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Implications of the “Eco” Currency on African Regional Trade

Modern fiscal and macroeconomic realities around the world have caused various oppositions against the theory and practice of currency integration i.e. a region adopting a single currency such as the Euro used in the Eurozone.

‘A dream that Africa should have one bloc, north to south-we could trade freely, people can move freely and that makes business sense.’

-Mohammed Dewji1

Modern fiscal and macroeconomic realities around the world have caused various oppositions against the theory and practice of currency integration i.e. a region adopting a single currency such as the Euro used in the Eurozone. Regardless of the said reservations, there have been continued calls for the deeper integration of the African continent on both economic and political fronts. Consequently, in Africa, projects on regional integrations and cohesiveness are being embarked on increasingly.

With the recent resurgence of the drive to achieve a single currency for the Economic Community of West African States (ECOWAS) – ‘the Eco’; and the signing of the Africa Free Trade Continental Agreement (“AfCFTA” or ‘the agreement’), Africa and the West African sub-region appear to be inching closer towards economic integration.

Interestingly, these developments are coming at a time when the rest of the world seems to be dis-integrating as shown the proliferation of nationalist sentiments and trade wars. Following the challenges that Africa has faced over the years particularly on stability of financial and banking systems, corruption and inconsistencies in economic policies and political instability, it is important to consider if Africa is ready for this huge development. Hence, this paper aims to examine the implications of the adoption of the Eco on the AfCFTA and the regional economy at large.

Africa’s most recent projects on regional integration

The Eco

ECOWAS currently operates two currency blocs. Namely:

  1. The West African Monetary Zone (WAMZ) bloc consisting of Nigeria, Ghana, Liberia, Guinea, Sierra-Leone, and the Gambia with no common currency at the moment.2
  • The West African Economic and Monetary Union (WAEMU) bloc consisting of the former French colonies of Benin, Burkina Faso, Cote d’Ivoire, Mali, Niger, Senegal, Guinea-Bissau and Togo and they all share a common currency called the CFA.

In July 2019, ECOWAS announced that a common currency is scheduled to be introduced. The Eco is expected to first be adopted by WAMZ and subsequently by WAEMU. It is also to be pegged to the Euro, have guaranteed exchangeability to other currencies and its reserves kept in a regional central bank.

The primary conditions to be met before adopting the currency by any state are3:

  1. A single digit inflation rate at the year end,
  • A fiscal deficit of no more than 4% of the GDP,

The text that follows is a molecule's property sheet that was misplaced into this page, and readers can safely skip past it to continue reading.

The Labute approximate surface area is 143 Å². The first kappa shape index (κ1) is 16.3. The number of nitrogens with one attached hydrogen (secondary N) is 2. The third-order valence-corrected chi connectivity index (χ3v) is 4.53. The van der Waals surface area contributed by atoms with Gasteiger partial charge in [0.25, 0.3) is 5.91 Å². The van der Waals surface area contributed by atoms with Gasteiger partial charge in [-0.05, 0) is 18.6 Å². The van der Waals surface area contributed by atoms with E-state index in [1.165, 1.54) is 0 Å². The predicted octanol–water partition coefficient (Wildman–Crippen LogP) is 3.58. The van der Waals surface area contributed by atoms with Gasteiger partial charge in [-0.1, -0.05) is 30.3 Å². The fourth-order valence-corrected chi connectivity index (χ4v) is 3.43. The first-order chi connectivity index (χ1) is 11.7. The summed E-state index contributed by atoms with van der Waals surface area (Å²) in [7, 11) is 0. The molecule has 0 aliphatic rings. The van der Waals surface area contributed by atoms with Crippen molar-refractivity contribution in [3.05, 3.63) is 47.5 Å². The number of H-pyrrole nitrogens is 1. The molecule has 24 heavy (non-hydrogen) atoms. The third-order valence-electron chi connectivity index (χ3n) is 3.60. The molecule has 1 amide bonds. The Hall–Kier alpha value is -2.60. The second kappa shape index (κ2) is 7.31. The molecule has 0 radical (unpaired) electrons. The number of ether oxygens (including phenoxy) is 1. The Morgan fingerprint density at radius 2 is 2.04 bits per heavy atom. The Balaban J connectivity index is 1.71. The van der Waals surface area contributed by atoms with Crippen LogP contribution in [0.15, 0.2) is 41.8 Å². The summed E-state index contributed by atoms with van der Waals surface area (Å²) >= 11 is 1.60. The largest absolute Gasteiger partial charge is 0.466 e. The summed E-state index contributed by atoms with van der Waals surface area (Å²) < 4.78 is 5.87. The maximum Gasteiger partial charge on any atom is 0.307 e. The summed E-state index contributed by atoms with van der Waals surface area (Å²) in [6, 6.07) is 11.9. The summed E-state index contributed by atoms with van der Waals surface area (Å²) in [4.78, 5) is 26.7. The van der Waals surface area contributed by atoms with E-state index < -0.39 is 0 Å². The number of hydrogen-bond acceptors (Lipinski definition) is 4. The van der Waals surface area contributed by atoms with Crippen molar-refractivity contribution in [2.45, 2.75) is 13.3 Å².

• A central bank deficit-financing of no more than 10% of the previous year’s tax revenues, and
  • Gross external reserves that can give import cover for a minimum of three months.


AFCTA was entered into force on 30 May 2019 for the 24 countries that had ratified it. The agreement aims to bring together the 55 member states of the African Union covering about 1.2 billion people and a Gross Domestic Product rate (GDP) of USD 3.4 trillion4. The agreement has been reported to be the largest free trade area since the formation of the World Trade Organization (WTO). Estimates from the United Nations Economic Commission for Africa (UNECA) further suggests that the agreement has the potential to boost African trade by 52.3 %. Through a two-phased implementation approach, the agreement covers tariff concessions, digital payment system, intellectual property, investment, and competition amongst others.

Essentially, the agreement poses the region for free movement of goods and services, expansion of intra-African trade through better harmonization of trade liberalization across the region, increase of competitiveness for enhanced industrialization and resource allocation.

Will the Eco affect the AfCFTA? The link between currency and trade

Trade and currency are inextricably linked. The price for exchange of goods and services (trade) is usually currency. In macroeconomics, the theory of mercantilism holds that a country can attain prosperity through trading with other countries5. The gamut of this theory is that when a country exports more than it imports, there is a high demand for its goods and currency, ultimately such a country would build wealth.

If Africa can effectively utilize the AfCFTA, it is likely that there will be a spike in the demand for agricultural exports from Africa such as coffee, grains, textiles, cotton, minerals, and livestock. Hence, shifting the over-dependence on oil and allowing the region to strengthen itself against the negative ripple effects it is used to during trade wars. For instance, Nigeria, Angola, Algeria, Egypt, and other oil reliant economies in Africa stand to experience significant economic contraction as a result of the current Saudi Arabia/Russia oil price war. Meanwhile other oil-rich countries in Europe and the Middle East reportedly have cash reserves and diversified business portfolios that could last them for years.

Robert Mundell’s Optimal Currency Area (OCA) theory6 is of the view that countries that share strong historical and economic ties gain higher economic benefits by using a common currency. He also outlined major criteria for an optimal currency area that the countries should ideally share, and they include: